So much happens in ladies toilets. Some of my best decisions, funniest moments and deepest conversations have been made whilst squeezed into a cubicle with a friend (child or sister).
Recently, during a very high-powered meeting, I exited with another lady to use the ladies toilet. After being admitted through several security doors I followed my female colleague to the ladies toilet and upon entry we both went in to our separate cubicles and did what we needed to do.
I was the first to emerge and whilst washing and drying my hands I noticed there were also two urinals that appeared to be shaped for someone to sit in. When my colleague emerged I mentioned it to her and we both stepped closer to the urinals for a more thorough inspection. We speculated why they appeared to be shaped for a posterior, discussed the dynamics of a female using a urinal and after much discussion decided this was a forward thinking, sympathetic establishment that catered for trans-gender individuals.
Just as we came to this conclusion the door opened displaying very clearly a stick man figure stuck on the outside of the door and a very confused looking man entered…we were in the men’s toilet! I had followed my colleague assuming she would lead us correctly.
Similarly whilst dining with my mum and sister at the Shard my mum had a ‘panic moment’ when the door of the cubicle she was in wouldn’t open. I was washing my hands and heard frantic tugging on the door handle and immediately went to my lovely mums rescue. I knew exactly what was wrong as the same thing had happened to me…the door wasn’t stuck, it just opened outwards instead of inwards. Both my mum and myself had made a wrong assumption based on past experience.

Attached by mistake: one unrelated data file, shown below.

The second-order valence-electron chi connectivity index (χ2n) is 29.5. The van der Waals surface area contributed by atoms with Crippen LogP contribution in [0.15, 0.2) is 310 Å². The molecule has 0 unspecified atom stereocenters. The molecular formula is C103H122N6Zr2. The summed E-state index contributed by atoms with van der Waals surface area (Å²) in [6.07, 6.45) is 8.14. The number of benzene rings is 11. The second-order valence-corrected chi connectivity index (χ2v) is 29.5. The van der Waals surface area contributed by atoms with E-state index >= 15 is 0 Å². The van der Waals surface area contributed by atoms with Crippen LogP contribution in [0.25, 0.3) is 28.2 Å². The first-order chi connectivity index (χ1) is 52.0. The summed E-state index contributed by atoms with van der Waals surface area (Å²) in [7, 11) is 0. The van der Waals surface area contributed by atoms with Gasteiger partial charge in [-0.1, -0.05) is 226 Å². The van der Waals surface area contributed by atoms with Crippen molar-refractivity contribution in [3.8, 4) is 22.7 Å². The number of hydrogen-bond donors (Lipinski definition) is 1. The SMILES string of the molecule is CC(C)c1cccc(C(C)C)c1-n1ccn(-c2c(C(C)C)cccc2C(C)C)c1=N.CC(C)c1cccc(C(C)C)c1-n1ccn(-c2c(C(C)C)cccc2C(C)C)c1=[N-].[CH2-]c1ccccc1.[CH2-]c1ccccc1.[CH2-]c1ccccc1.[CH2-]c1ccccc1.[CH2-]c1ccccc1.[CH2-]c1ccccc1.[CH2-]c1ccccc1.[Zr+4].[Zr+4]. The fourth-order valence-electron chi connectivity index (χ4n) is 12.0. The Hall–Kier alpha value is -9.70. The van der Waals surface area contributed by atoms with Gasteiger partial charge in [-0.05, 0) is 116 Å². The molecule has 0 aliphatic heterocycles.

In both of these instances an assumption had been made. Years ago, when I was a Financial Adviser, my manager would drum in to us that to assume is to ‘make an ass of u and me’.
I wonder how many of us make assumptions based on another’s appearance, accent (drives me crackers when others mimic my accent and expect me to find it amusing!!), job, home, education, children, spouse or friends.
If I had a £1 for every time I’ve been told I don’t look like a Reverend I would be a rich woman…but what does a Reverend look like?
Today I had a conversation with an incredibly intelligent, challenging lady who has seven (yes, seven!!) children regarding feminism and how it applies to us. We discussed the assumptions that were made regarding feminists and women in general and the assumptions we had both made in the past.
It was an engaging and thought provoking conversation that has shaped and honed my opinion as well as diminishing some of my assumptions…and yes it did happen in a ladies toilet!!